There is also a rhythm here that I always find enjoyable in neo-grotesque faces. The vertical axis makes Verb slightly geometric, but it doesn’t go completely square-and-circle (as seen in the collapse of the arms of the C’s, the descender on the lowercase g and the lowercase s). Thankfully, unlike a typical grotesque typeface, we have a single-story lowercase g and not one of those horrid double-bowl monstrosities. There is a bit of humanist flare here as well, but not enough to overwhelm you with contrast. We also found a bit of a eurostyle vibe in Verb that gives it a slight working-man quality.
Open & friendly
Verb has a somewhat hefty x-height (the size of a lowercase x) and I was a bit concerned at first. But the more I began to employ it across a variety of use cases, the more comfortable I got. The generous x-height made smaller sizes much more readable and at large sizes it made the letters a bit more playful. Having those large lowercase letters gives Verb a really open and welcoming feel. There isn’t anything closed off or restrained. It feels like a conversation among friends about something you both really care about. It’s friendly but not saccharine sweet.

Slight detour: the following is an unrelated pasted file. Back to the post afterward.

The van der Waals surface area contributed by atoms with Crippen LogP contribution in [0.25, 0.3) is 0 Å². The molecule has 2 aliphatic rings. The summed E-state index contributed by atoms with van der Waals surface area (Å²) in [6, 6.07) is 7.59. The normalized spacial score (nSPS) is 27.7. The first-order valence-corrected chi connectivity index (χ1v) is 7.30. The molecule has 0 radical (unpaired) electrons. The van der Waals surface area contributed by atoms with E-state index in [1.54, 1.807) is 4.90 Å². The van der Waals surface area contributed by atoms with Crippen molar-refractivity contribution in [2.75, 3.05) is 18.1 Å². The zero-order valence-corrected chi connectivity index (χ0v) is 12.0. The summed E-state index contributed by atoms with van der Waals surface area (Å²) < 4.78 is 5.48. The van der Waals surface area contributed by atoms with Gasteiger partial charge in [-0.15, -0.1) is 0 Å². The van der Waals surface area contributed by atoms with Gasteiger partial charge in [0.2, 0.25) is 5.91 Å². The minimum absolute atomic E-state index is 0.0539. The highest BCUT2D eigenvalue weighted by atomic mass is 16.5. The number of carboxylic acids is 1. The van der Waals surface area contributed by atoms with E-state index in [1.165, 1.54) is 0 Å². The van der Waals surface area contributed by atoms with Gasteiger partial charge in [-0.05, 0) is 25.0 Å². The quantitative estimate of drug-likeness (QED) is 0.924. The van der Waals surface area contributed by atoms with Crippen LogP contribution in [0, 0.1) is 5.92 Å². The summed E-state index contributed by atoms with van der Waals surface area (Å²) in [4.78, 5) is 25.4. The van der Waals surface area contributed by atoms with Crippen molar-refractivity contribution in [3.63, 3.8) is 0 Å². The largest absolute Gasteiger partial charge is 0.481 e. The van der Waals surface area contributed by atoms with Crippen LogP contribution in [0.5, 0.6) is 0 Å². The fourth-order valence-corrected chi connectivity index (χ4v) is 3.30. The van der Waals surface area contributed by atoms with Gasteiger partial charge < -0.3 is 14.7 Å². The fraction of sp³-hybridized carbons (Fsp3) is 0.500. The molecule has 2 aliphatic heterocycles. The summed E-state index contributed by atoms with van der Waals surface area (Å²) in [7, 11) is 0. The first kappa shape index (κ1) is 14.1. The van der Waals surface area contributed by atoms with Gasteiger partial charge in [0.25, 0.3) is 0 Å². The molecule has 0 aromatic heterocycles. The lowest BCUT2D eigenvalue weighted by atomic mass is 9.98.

How type can fit a brand
While it’s easy to just look at a whole typeface family and find things about the letters you like, choosing Verb was about more than just its nice letterforms. The right face has to work in the real world and help you build connections. There are several things to look at when choosing a corporate face (mostly built by people much smarter than I in the world of typography design and branding) and from that list I built up a set of loose leaf parameters that helped me to subjectively and impartially (with an acknowledgment of the art) choose a face that fits:
We knew that the audience we were targeting was web-savvy enough to give cloud storage and collaboration a try, so we wanted something that felt modern and clean, had an air of originality to it, but also something familiar.
Timeframe & mood